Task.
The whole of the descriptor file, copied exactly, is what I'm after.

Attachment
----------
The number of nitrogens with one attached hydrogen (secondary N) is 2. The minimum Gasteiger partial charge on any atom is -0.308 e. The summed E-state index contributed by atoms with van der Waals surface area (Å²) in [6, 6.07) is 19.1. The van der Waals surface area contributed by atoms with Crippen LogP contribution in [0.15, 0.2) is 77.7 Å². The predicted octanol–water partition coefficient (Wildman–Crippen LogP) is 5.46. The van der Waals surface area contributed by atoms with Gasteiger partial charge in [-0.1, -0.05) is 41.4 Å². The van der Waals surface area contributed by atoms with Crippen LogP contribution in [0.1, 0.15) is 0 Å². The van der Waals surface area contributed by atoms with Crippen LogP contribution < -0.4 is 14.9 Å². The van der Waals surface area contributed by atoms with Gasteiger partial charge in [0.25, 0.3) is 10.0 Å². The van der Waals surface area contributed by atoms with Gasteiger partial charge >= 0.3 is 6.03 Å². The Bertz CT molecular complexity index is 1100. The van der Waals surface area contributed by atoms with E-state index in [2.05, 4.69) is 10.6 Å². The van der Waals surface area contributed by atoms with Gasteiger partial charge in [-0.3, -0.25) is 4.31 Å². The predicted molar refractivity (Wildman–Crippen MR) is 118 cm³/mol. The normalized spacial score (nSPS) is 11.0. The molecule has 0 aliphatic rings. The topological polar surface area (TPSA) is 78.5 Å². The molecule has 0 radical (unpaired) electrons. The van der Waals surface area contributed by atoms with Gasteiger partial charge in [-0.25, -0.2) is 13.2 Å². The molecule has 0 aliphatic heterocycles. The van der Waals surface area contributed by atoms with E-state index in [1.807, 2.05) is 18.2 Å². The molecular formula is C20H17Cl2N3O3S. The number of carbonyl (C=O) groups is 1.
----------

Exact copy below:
The number of nitrogens with one attached hydrogen (secondary N) is 2. The minimum Gasteiger partial charge on any atom is -0.308 e. The summed E-state index contributed by atoms with van der Waals surface area (Å²) in [6, 6.07) is 19.1. The van der Waals surface area contributed by atoms with Crippen LogP contribution in [0.15, 0.2) is 77.7 Å². The predicted octanol–water partition coefficient (Wildman–Crippen LogP) is 5.46. The van der Waals surface area contributed by atoms with Gasteiger partial charge in [-0.1, -0.05) is 41.4 Å². The van der Waals surface area contributed by atoms with Crippen LogP contribution in [0.1, 0.15) is 0 Å². The van der Waals surface area contributed by atoms with Crippen LogP contribution < -0.4 is 14.9 Å². The van der Waals surface area contributed by atoms with Gasteiger partial charge in [0.25, 0.3) is 10.0 Å². The van der Waals surface area contributed by atoms with Gasteiger partial charge >= 0.3 is 6.03 Å². The Bertz CT molecular complexity index is 1100. The van der Waals surface area contributed by atoms with E-state index in [2.05, 4.69) is 10.6 Å². The van der Waals surface area contributed by atoms with Gasteiger partial charge in [-0.3, -0.25) is 4.31 Å². The predicted molar refractivity (Wildman–Crippen MR) is 118 cm³/mol. The normalized spacial score (nSPS) is 11.0. The molecule has 0 aliphatic rings. The topological polar surface area (TPSA) is 78.5 Å². The molecule has 0 radical (unpaired) electrons. The van der Waals surface area contributed by atoms with Gasteiger partial charge in [-0.25, -0.2) is 13.2 Å². The molecule has 0 aliphatic heterocycles. The van der Waals surface area contributed by atoms with E-state index in [1.807, 2.05) is 18.2 Å². The molecular formula is C20H17Cl2N3O3S. The number of carbonyl (C=O) groups is 1.